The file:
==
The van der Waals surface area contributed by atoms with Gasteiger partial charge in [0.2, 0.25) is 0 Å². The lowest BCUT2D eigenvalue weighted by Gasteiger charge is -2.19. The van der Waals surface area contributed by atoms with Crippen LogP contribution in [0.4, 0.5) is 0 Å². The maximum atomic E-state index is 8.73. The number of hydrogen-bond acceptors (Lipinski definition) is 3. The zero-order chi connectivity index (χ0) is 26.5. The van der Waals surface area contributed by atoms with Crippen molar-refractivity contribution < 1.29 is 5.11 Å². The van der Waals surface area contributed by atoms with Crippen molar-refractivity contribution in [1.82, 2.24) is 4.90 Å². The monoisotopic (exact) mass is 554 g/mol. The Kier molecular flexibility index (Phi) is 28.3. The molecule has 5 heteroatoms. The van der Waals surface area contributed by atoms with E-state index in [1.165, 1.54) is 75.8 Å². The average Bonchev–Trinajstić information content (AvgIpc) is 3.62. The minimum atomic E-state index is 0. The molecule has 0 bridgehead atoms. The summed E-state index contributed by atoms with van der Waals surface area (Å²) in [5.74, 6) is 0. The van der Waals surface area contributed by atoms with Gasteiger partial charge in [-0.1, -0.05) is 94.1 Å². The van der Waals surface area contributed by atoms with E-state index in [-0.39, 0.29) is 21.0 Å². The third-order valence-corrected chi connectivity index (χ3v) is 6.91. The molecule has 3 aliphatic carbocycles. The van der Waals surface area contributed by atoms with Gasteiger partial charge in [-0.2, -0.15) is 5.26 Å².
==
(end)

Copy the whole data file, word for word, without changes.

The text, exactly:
The van der Waals surface area contributed by atoms with Gasteiger partial charge in [0.2, 0.25) is 0 Å². The lowest BCUT2D eigenvalue weighted by Gasteiger charge is -2.19. The van der Waals surface area contributed by atoms with Crippen LogP contribution in [0.4, 0.5) is 0 Å². The maximum atomic E-state index is 8.73. The number of hydrogen-bond acceptors (Lipinski definition) is 3. The zero-order chi connectivity index (χ0) is 26.5. The van der Waals surface area contributed by atoms with Crippen molar-refractivity contribution < 1.29 is 5.11 Å². The van der Waals surface area contributed by atoms with Crippen molar-refractivity contribution in [1.82, 2.24) is 4.90 Å². The monoisotopic (exact) mass is 554 g/mol. The Kier molecular flexibility index (Phi) is 28.3. The molecule has 5 heteroatoms. The van der Waals surface area contributed by atoms with E-state index in [1.165, 1.54) is 75.8 Å². The average Bonchev–Trinajstić information content (AvgIpc) is 3.62. The minimum atomic E-state index is 0. The molecule has 0 bridgehead atoms. The summed E-state index contributed by atoms with van der Waals surface area (Å²) in [5.74, 6) is 0. The van der Waals surface area contributed by atoms with Gasteiger partial charge in [-0.1, -0.05) is 94.1 Å². The van der Waals surface area contributed by atoms with E-state index in [-0.39, 0.29) is 21.0 Å². The third-order valence-corrected chi connectivity index (χ3v) is 6.91. The molecule has 3 aliphatic carbocycles. The van der Waals surface area contributed by atoms with Gasteiger partial charge in [-0.2, -0.15) is 5.26 Å².